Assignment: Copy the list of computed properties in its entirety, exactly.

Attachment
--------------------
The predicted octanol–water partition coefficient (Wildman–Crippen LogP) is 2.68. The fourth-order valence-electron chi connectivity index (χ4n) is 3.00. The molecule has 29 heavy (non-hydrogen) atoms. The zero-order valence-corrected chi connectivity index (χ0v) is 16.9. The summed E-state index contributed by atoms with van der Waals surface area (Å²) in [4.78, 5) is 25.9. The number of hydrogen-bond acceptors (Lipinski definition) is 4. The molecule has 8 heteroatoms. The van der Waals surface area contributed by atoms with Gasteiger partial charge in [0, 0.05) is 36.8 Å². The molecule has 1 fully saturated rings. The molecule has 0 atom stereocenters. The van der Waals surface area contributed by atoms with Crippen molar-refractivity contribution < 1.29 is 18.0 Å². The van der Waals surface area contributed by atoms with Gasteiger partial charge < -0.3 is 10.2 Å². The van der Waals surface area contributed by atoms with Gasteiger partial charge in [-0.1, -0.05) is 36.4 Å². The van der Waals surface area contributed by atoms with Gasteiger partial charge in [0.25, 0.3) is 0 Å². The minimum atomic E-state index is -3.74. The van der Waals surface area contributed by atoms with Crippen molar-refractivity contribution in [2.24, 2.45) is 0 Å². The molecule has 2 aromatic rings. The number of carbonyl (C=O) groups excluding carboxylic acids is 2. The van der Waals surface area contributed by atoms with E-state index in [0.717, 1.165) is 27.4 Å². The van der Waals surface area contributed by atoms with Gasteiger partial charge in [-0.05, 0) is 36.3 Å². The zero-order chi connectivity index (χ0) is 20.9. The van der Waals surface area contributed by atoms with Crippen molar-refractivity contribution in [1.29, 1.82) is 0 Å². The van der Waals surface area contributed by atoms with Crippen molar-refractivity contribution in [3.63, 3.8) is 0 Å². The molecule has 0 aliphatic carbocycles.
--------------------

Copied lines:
The predicted octanol–water partition coefficient (Wildman–Crippen LogP) is 2.68. The fourth-order valence-electron chi connectivity index (χ4n) is 3.00. The molecule has 29 heavy (non-hydrogen) atoms. The zero-order valence-corrected chi connectivity index (χ0v) is 16.9. The summed E-state index contributed by atoms with van der Waals surface area (Å²) in [4.78, 5) is 25.9. The number of hydrogen-bond acceptors (Lipinski definition) is 4. The molecule has 8 heteroatoms. The van der Waals surface area contributed by atoms with Gasteiger partial charge in [0, 0.05) is 36.8 Å². The molecule has 1 fully saturated rings. The molecule has 0 atom stereocenters. The van der Waals surface area contributed by atoms with Crippen molar-refractivity contribution < 1.29 is 18.0 Å². The van der Waals surface area contributed by atoms with Gasteiger partial charge < -0.3 is 10.2 Å². The van der Waals surface area contributed by atoms with Gasteiger partial charge in [-0.1, -0.05) is 36.4 Å². The van der Waals surface area contributed by atoms with Gasteiger partial charge in [0.25, 0.3) is 0 Å². The minimum atomic E-state index is -3.74. The van der Waals surface area contributed by atoms with Crippen molar-refractivity contribution in [2.24, 2.45) is 0 Å². The molecule has 2 aromatic rings. The number of carbonyl (C=O) groups excluding carboxylic acids is 2. The van der Waals surface area contributed by atoms with E-state index in [0.717, 1.165) is 27.4 Å². The van der Waals surface area contributed by atoms with Gasteiger partial charge in [-0.05, 0) is 36.3 Å². The zero-order chi connectivity index (χ0) is 20.9. The van der Waals surface area contributed by atoms with Crippen molar-refractivity contribution in [1.29, 1.82) is 0 Å². The van der Waals surface area contributed by atoms with Crippen molar-refractivity contribution in [3.63, 3.8) is 0 Å². The molecule has 0 aliphatic carbocycles.